Let’s face it, there’s an enormous amount of information out there on Sunday mornings. We’re not going to waste your time by repeating the news and notes about who’s in or out this week, since that’s really not what you visit us for. We’re also not going to do another article on starts or sits this week – we already have the personalized lineup advice for you on the premium content. Again, there are 100 places you can go for that, so no reason to repeat ourselves or others.
The Sunday Morning Huddle goes through each game and states what we’re looking to see from a dynasty perspective. One player will be picked from each team who has dynasty value tied to the game. Also, a “Number to Remember” will be provided that will center on a key statistic that will influence the game and your dynasty team.
Jacksonville at Baltimore
Number to Remember (NTR) – 11
Combined, these two teams have forced just 11 turnovers on the year with Baltimore (four) and Jacksonville (seven) among the three lowest in the NFL. The offenses, on the other hand, have 25 total turnovers including 18 interceptions. It is likely these teams maintain more of their drives than give them away.
Although Allen Hurns seems likely to play, Bryan Walters could once again be a major part of the passing game. In the last three weeks, he has snagged 14 of 20 targets and has become the underneath target for the team with Rashad Greene and Marqise Lee injured. A free agent in the off-season, the 28 year old could be an interesting hold in dynasty leagues.
It appears Chris Givens will become a starter with Steve Smith injured, and the deep threat for Joe Flacco to find. The former Rams receiver has averaged over 16 yards per reception, but a 48% catch rate for his career means he will need to break a big play given his inefficiencies. Jacksonville has allowed the third fewest 20+ pass plays, providing a stern first test for the speedster.
Carolina at Tennessee
NTR – 9.2
The Titans’ struggles on offense can be highlighted by the 9.2% sack rate allowed, fifth worst in the NFL. The inability to keep their quarterbacks clean will be tested by a Carolina defense who have already piled up 25 sacks (3.1 per game), fourth most. The offense will need to be creative so Marcus Mariota avoids too many negative plays.
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He has been highlighted before, but rookie Devin Funchess set a career high in catches (three) and scored his first touchdown of the season against Green Bay a week ago. With Jonathan Stewart hurting, the team may be forced to go to the air more often. Funchess logged just 18 snaps (27%), but expect that number to increase, and perhaps see a few red zone opportunities against a pass defense who is fourth worst in pass touchdown percentage (6.3%).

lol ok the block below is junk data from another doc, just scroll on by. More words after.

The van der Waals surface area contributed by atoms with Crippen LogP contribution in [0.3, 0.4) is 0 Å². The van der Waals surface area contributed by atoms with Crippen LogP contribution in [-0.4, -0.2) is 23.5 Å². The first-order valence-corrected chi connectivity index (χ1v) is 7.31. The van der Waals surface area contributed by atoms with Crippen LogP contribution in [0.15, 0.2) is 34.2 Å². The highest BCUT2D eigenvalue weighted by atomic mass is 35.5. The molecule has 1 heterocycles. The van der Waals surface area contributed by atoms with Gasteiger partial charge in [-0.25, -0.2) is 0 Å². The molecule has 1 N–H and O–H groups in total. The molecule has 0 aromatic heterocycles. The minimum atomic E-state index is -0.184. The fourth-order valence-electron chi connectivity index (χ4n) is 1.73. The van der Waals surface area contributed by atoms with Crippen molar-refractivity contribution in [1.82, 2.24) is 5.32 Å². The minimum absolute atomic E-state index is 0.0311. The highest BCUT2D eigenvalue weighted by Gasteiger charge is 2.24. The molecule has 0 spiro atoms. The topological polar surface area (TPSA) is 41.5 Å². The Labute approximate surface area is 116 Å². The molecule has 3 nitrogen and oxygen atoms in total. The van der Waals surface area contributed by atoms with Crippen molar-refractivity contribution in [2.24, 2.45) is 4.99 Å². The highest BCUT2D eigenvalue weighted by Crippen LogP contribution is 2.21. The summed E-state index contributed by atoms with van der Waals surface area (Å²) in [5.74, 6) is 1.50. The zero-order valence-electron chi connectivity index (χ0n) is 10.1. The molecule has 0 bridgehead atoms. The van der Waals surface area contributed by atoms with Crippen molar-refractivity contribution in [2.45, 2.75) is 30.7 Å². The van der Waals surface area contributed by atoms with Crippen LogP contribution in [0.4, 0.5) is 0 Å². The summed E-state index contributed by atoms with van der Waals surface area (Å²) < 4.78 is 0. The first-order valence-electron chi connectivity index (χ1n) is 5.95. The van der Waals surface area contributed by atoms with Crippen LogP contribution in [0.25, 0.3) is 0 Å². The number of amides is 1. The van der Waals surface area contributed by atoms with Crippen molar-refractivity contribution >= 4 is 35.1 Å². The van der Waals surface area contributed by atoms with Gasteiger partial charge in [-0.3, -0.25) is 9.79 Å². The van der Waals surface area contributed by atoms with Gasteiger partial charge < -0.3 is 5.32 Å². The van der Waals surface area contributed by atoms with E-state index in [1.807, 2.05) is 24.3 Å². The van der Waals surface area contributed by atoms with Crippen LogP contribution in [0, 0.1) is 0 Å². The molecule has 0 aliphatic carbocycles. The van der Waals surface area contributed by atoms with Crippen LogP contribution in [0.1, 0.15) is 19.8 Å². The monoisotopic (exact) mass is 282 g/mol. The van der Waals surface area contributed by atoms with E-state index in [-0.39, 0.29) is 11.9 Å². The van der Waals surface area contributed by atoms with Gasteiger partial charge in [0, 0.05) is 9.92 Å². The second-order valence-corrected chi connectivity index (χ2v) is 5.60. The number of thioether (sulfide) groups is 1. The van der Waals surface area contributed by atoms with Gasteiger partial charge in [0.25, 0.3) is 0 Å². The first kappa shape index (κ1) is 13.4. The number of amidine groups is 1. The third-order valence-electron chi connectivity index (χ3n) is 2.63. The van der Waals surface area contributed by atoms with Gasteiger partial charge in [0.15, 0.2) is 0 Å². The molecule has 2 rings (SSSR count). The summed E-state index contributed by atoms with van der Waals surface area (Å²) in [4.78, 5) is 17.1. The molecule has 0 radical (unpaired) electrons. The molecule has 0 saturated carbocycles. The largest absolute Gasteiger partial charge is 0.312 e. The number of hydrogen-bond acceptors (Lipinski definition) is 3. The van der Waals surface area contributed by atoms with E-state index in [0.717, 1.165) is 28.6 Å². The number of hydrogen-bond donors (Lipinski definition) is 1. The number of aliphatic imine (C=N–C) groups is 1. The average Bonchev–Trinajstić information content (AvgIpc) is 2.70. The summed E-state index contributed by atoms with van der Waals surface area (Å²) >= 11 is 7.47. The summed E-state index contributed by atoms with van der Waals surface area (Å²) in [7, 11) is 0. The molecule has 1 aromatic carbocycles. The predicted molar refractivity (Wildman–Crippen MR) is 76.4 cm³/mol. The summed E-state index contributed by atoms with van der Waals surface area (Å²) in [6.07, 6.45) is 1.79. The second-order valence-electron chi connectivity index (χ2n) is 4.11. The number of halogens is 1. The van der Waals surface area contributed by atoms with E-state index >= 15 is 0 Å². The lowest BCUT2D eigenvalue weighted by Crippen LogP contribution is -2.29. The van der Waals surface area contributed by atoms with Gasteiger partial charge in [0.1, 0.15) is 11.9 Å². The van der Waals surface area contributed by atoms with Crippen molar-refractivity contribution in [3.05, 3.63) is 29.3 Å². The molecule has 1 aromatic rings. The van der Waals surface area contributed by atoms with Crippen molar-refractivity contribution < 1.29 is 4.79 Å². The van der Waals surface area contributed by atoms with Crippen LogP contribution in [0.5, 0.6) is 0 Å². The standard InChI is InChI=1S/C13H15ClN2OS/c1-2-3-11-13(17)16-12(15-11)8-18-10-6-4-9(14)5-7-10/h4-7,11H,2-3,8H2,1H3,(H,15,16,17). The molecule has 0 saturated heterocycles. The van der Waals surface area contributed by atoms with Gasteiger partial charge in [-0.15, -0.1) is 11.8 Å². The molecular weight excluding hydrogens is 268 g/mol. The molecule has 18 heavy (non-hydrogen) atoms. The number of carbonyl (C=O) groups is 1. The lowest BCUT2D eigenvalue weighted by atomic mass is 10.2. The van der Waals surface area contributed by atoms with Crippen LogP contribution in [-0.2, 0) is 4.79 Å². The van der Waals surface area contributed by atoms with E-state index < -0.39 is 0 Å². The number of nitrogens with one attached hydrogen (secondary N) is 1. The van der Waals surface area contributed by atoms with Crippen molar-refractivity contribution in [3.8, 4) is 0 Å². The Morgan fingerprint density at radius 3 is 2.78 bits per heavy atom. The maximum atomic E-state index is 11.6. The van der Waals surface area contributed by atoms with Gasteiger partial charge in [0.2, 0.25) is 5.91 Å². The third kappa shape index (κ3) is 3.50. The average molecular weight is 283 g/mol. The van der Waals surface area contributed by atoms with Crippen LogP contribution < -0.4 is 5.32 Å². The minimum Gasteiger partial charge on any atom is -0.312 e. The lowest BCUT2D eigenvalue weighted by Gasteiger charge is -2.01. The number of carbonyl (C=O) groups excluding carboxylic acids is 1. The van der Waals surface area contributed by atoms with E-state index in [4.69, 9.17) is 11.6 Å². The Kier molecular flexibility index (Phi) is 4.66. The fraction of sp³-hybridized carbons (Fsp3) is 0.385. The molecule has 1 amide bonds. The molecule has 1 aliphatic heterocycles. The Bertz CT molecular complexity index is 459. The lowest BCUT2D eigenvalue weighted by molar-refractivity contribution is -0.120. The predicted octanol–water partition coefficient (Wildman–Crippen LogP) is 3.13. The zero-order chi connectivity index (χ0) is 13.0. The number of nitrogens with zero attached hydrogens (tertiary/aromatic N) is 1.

Kendall Wright is expected to miss another week of action, making another rookie wide receiver an intriguing option. Dorial Green-Beckham led the Titans receivers in catches (five) and yards (77) while leading the team in total targets (nine). The coaching staff might complain about his run blocking, but he remains their most talented receiver and will be needed against the vaunted Carolina pass defense.
Dallas at Tampa Bay
NTR – 260.3
Expect this game to take place primarily on the ground, with these teams combining for 260.3 yards per game running the football. Tampa Bay (131.9) and Dallas (128.4) reside at seventh and eighth in rushing, with both teams averaging 4.5 yards per carry. Considering these are bottom ten pass offenses, there is only one way to offensive success.
With the return of Dez Bryant, the skill positions are fairly set. Perpetual disappointment Terrance Williams failed yet again when asked to step up with Bryant injured, relegating himself to a tertiary option at best. If you like 45 catch, 700 yard receivers, keep him on your roster.
In what can only be considered a surprise, Tampa Bay has two running backs on pace for 1,000 total yards. Charles Sims, of the two, is definitely the less likely. He has nearly as many receiving yards (238) as he does rushing yards (284) and remains the running back used when the team is trailing. Given the team construction, that will be quite frequent.
Miami at Philadelphia
NTR – 22.3
The Eagles enjoy keeping a quick pace, as evident by their 22.3 seconds per offensive play, fastest in the league. Since they are just middle of the road with 5.6 plays per drive, that means their offense is barely on the field for two minutes per drive (2:05). Miami is seventh worst in scoring per possession so they will appreciate the extra time given in this game.
In the “race” for tight end, Dion Sims is seeing more snaps than Jordan Cameron lately. Last week, that even led to more targets (three to one), although neither has managed much this season. Ryan Tannehill has utilized his receivers well, leaving little optimism for a productive option at tight end.